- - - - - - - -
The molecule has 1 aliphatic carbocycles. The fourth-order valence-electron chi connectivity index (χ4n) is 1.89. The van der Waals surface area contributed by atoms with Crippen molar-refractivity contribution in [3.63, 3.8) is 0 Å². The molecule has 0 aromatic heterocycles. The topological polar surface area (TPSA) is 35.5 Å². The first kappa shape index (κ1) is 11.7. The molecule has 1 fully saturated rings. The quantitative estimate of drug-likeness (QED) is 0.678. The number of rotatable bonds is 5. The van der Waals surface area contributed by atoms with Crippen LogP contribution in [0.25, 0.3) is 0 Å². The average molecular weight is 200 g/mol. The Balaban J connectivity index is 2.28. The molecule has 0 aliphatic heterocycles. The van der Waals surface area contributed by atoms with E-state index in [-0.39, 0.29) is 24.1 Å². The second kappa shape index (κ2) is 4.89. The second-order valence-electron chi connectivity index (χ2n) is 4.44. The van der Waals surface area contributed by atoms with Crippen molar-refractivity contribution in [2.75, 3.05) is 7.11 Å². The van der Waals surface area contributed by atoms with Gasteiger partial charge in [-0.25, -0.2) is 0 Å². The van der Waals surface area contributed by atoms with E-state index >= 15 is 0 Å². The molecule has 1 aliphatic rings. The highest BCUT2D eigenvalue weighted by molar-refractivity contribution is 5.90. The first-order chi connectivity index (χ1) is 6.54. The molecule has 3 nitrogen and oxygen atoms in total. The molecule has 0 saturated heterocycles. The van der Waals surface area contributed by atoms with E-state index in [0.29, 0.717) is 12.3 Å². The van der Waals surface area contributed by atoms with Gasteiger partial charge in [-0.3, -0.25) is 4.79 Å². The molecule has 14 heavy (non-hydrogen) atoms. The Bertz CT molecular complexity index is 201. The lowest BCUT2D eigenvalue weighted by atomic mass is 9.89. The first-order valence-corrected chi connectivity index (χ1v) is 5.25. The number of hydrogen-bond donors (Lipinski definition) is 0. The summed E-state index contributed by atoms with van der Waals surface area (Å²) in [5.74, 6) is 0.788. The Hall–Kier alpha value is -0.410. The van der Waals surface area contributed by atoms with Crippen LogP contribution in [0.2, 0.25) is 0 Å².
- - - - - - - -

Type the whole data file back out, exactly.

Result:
The molecule has 1 aliphatic carbocycles. The fourth-order valence-electron chi connectivity index (χ4n) is 1.89. The van der Waals surface area contributed by atoms with Crippen molar-refractivity contribution in [3.63, 3.8) is 0 Å². The molecule has 0 aromatic heterocycles. The topological polar surface area (TPSA) is 35.5 Å². The first kappa shape index (κ1) is 11.7. The molecule has 1 fully saturated rings. The quantitative estimate of drug-likeness (QED) is 0.678. The number of rotatable bonds is 5. The van der Waals surface area contributed by atoms with Crippen LogP contribution in [0.25, 0.3) is 0 Å². The average molecular weight is 200 g/mol. The Balaban J connectivity index is 2.28. The molecule has 0 aliphatic heterocycles. The van der Waals surface area contributed by atoms with E-state index in [-0.39, 0.29) is 24.1 Å². The second kappa shape index (κ2) is 4.89. The second-order valence-electron chi connectivity index (χ2n) is 4.44. The van der Waals surface area contributed by atoms with Crippen molar-refractivity contribution in [2.75, 3.05) is 7.11 Å². The van der Waals surface area contributed by atoms with Gasteiger partial charge in [-0.25, -0.2) is 0 Å². The van der Waals surface area contributed by atoms with E-state index >= 15 is 0 Å². The molecule has 1 aliphatic rings. The highest BCUT2D eigenvalue weighted by molar-refractivity contribution is 5.90. The first-order chi connectivity index (χ1) is 6.54. The molecule has 3 nitrogen and oxygen atoms in total. The molecule has 0 saturated heterocycles. The van der Waals surface area contributed by atoms with E-state index in [0.29, 0.717) is 12.3 Å². The van der Waals surface area contributed by atoms with Gasteiger partial charge in [-0.3, -0.25) is 4.79 Å². The molecule has 14 heavy (non-hydrogen) atoms. The Bertz CT molecular complexity index is 201. The lowest BCUT2D eigenvalue weighted by atomic mass is 9.89. The first-order valence-corrected chi connectivity index (χ1v) is 5.25. The number of hydrogen-bond donors (Lipinski definition) is 0. The summed E-state index contributed by atoms with van der Waals surface area (Å²) in [5.74, 6) is 0.788. The Hall–Kier alpha value is -0.410. The van der Waals surface area contributed by atoms with Crippen LogP contribution in [0.2, 0.25) is 0 Å².